3D Printing Industry Case Studies

Innovating design and workflow
with the Print Pod

Corner brackets

Talk to Stephan Adams for a bit and you’ll soon discover that one of his favorite words is “workflow.”

Founder and managing partner of Adamation LLC, Adams is an entrepreneur and micro-manufacturer who’s all about innovation – not only in product design, but in production. He quickly found that Type A Machines had the perfect tool for his latest project – not just to create a novel design for a new product, but to optimize his workflows.

Adams has been operating in 3D printing for four years, creating action figures and objets d’art, as well as licensed collectibles. Several months ago, he and his brother William, director of Microsoft’s LEAP Engineering Acceleration program for expanding the company’s hiring of women and underrepresented minorities, recognized a new application for 3D printing. As part of the program, participants receive a kit, which includes a Windows 10 tablet and a Raspberry Pi device. “We started talking about how we could use 3D printing in that initiative,” says Adams.

Upon beginning the program, trainees receive a packet of instructional materials. Adams suggested loading the content onto the Raspberry Pi to create an interactive textbook, a low-cost alternative to supplying the hundreds of trainees with full computers. He hit upon the idea of 3D printing a housing that required some assembly. “We wanted to create a fun kit, to make it innovative and interactive,” he explains. The brothers’ design consisted of two triangular pieces of Plexiglas, held together with three corner brackets, and a hanger for the user’s tablet; the brackets and hanger are 3D printed.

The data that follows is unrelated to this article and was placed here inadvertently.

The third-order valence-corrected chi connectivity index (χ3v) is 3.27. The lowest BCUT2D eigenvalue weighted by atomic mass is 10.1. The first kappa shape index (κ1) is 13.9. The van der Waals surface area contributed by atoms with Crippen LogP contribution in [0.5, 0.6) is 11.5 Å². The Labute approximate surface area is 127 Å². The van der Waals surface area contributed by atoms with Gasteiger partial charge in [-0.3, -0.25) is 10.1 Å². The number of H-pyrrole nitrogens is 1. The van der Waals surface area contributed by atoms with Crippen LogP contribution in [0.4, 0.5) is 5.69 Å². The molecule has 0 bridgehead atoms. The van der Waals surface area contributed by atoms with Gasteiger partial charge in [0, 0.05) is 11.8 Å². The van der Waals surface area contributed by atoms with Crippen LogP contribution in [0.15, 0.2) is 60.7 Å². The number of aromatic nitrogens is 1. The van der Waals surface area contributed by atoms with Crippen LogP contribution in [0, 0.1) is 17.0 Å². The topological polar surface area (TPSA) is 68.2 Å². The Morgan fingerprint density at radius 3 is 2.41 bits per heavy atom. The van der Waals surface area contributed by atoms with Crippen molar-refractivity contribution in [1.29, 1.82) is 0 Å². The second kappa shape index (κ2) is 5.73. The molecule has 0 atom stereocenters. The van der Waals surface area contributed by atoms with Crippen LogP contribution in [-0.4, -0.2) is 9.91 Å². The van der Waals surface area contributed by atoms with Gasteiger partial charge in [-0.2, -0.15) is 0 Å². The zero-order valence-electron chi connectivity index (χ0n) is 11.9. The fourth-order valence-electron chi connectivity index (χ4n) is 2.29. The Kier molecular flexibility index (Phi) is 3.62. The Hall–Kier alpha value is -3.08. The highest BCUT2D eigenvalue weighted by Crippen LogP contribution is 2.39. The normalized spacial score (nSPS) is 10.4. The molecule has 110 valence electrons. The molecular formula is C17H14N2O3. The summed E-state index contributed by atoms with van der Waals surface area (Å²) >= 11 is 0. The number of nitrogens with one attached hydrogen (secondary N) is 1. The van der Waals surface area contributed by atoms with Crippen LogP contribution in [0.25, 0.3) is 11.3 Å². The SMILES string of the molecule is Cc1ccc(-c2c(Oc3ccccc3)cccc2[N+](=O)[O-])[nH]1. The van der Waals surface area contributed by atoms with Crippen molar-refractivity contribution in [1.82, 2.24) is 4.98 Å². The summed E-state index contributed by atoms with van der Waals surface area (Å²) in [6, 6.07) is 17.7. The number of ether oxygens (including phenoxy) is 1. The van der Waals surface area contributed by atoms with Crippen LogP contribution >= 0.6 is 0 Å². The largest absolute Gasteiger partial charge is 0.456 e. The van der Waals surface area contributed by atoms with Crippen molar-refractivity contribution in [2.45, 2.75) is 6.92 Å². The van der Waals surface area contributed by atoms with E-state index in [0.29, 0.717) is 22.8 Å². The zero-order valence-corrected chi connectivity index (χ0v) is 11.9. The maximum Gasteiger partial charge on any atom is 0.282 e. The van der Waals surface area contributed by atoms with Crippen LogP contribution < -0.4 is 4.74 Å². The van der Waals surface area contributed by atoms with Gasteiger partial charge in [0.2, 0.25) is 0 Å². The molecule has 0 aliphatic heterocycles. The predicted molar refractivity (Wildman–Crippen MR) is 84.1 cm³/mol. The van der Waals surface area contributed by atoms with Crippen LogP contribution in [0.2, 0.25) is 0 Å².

Faced with producing hundreds of parts, Adams’ manufacturing side kicked in. “We already had a manufacturing facility for 3D color printing,” he says. “We considered buying a couple of single fused-deposition modeling (FDM) machines and stringing them together, but I decided that would take too long. I said, ‘Let’s do it the manufacturing way.’”

Enter Type A Machines

“I liked Type A’s approach – more of a manufacturing approach than a hobbyist approach,” Adams says. The Print Pod would allow him to create many components at a time with consistent, repeatable results.

“We wanted to create tens of parts in hours to fulfill these kits,” says Adams. “We already had an automated workflow for licensed objects, so we basically used that same workflow to work with the Type A Machines.”

An injection molder would consider Adams’ batch size microscopic; a hobbyist would be overwhelmed. But Type A’s Print Pod filled the micromanufacturing niche perfectly, generating prototypes as well as finished product.

Before settling on the final design, the brothers went through four iterations of prototyping, producing 30 pieces (i.e., 10 kits) for each iteration. “We’d prototype parts that we’d put into kits and sell to Microsoft. And then we’d change the design slightly on the next round.”

Trying to do that with injection molding would be astronomically costly, Adams points out. “With injection molding, each of those slight changes would require a new tool costing $30,000-50,000. And you’d end up with the same cost per unit!” The Print Pod, he says, quickly paid for itself a couple times over.